As I headed off to Wood Hall, nestled in the picturesque area around Wetherby, our family’s SEAT Altea workhorse had coincidentally just been replaced by a Volkswagen Golf after eight years of commendable service. Attending VW’s Regional Tour driving event, I was particularly keen to drive the Golf Plus’ successor, the SV, along with at least one variant of their facelifted Polo.
Golf SV GT 2.0-litre TDI DSG – First Impressions (45 minutes)
To me, the Golf SV (‘Sportsvan’ on the Continent) looks considerably larger than the Golf Plus it replaces, but it’s actually only 13.4cm longer. Compared to the latest Golf MKVII on which it’s obviously based, it’s 8cm wider and 12cm taller, with a slightly longer wheelbase which results in the SV providing bags of space, practicality and flexibility. The 500 litres of boot space (with seats up) the SV offers is 76 litres more than in its Plus predecessor, 120 litres more than a MKVII hatchback and 100 litres less than a MKVII estate. With the back seats folded the SV’s capacity increases to 1,520 litres.
I rather like the SV’s “thinking person’s” styling. All current models in the Volkswagen lineup look sharp, robust and timeless, and the SV is no exception. The extra windows incorporated in its design further enhance the SV’s spaciousness and sense of adventure, in a family holiday sense of the word.
Intentionally focussing away from the 1.6-litre diesel best-seller, I specifically wanted to try the most powerful diesel version of the SV complete with an automatic gearbox. The £28,840 Night Blue Metallic colour Golf SV 2.0 TDI DSG I drove came in top-of-the-range GT trim, with folding rear tables, adaptive cruise control, Discover navigation system, wing mirrors which dip automatically when reversing, leather upholstery and a whole raft of impressive safety features. DAD digital radio is fitted to all VWs as standard nowadays and SVs all come with an electronic parking brake, which I’m a big fan of. Aside from keyless entry which would have been nice, the SV I drove lacked for nothing in my view and the build quality seemed superb. Okay, the leather wasn’t the plushest I’ve encountered, but all the controls and surfaces were impeccably presented. The black trim inserts looked very smart and the flat-bottomed steering wheel was a nice touch, with just the right number of buttons.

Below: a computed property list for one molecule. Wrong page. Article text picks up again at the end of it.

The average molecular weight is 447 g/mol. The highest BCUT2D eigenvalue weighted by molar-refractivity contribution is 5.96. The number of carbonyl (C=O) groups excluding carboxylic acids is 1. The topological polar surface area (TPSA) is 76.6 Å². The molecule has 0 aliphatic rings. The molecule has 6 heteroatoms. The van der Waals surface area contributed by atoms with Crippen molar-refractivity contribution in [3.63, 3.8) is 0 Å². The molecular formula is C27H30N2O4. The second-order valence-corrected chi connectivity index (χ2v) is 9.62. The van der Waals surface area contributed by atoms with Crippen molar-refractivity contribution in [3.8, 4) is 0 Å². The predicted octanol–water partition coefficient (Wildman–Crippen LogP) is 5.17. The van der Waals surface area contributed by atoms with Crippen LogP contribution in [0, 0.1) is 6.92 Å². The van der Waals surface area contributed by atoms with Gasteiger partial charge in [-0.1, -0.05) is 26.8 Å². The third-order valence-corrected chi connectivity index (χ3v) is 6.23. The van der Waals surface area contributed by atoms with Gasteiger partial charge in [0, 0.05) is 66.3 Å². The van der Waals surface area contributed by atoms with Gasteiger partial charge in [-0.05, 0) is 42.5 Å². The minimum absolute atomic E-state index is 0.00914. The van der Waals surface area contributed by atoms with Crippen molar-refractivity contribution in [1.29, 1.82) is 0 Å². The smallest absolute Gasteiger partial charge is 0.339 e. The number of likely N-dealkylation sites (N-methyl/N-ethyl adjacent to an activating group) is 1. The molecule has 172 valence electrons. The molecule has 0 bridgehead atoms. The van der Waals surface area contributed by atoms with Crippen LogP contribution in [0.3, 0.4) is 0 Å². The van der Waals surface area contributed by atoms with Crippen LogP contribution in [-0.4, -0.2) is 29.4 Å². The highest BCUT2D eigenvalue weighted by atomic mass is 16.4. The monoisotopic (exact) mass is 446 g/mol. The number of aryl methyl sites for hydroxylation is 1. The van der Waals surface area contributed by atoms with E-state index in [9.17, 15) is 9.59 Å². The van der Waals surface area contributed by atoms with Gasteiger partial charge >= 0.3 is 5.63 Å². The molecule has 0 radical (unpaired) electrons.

Sitting high up, it was easy to find a comfortable driving position and the amount of room on offer in the front, back and boot was fantastic. I would just note that entry for less mobile people would be improved if the front sports seats were replaced by flatter ones with less bolstering. And of course, being a short test on a media driving day, I left the proverbial kitchen sink at home as I knew there wouldn’t be time to test the SV’s load-carrying ability or day-to-day practicality.
What particularly impressed me was the way the Golf SV GT 2.0 TDI DSG drove. I typically prefer to have more than 150PS at my disposal and it’s fair to say that when mated to the automatic DSG transmission, the SV isn’t going to break any straight line records. It doesn’t feel potent but is swift enough for most commuters and family motorists – and when you complement the engine and gearbox combination with the SV’s remarkably composed handling, the result is a very pleasant overall package. Actually, it was far more than just pleasant. It was a whole lot of fun, at least on the back lanes surrounding Wetherby. From cold, the DSG ‘box initially seemed a little lag-prone but soon grew on me, working its way up and down the gears smoothly. Using the paddle shifts and changing the driver profile to Sport, the SV turned into a B-road blaster, with nicely-weighted steering, impressive cornering and exceptional composure on undulating lanes and over bumps and uneven surfaces. Some may find the GT’s ride a little hard on sports suspension with 17” alloys, but I personally didn’t.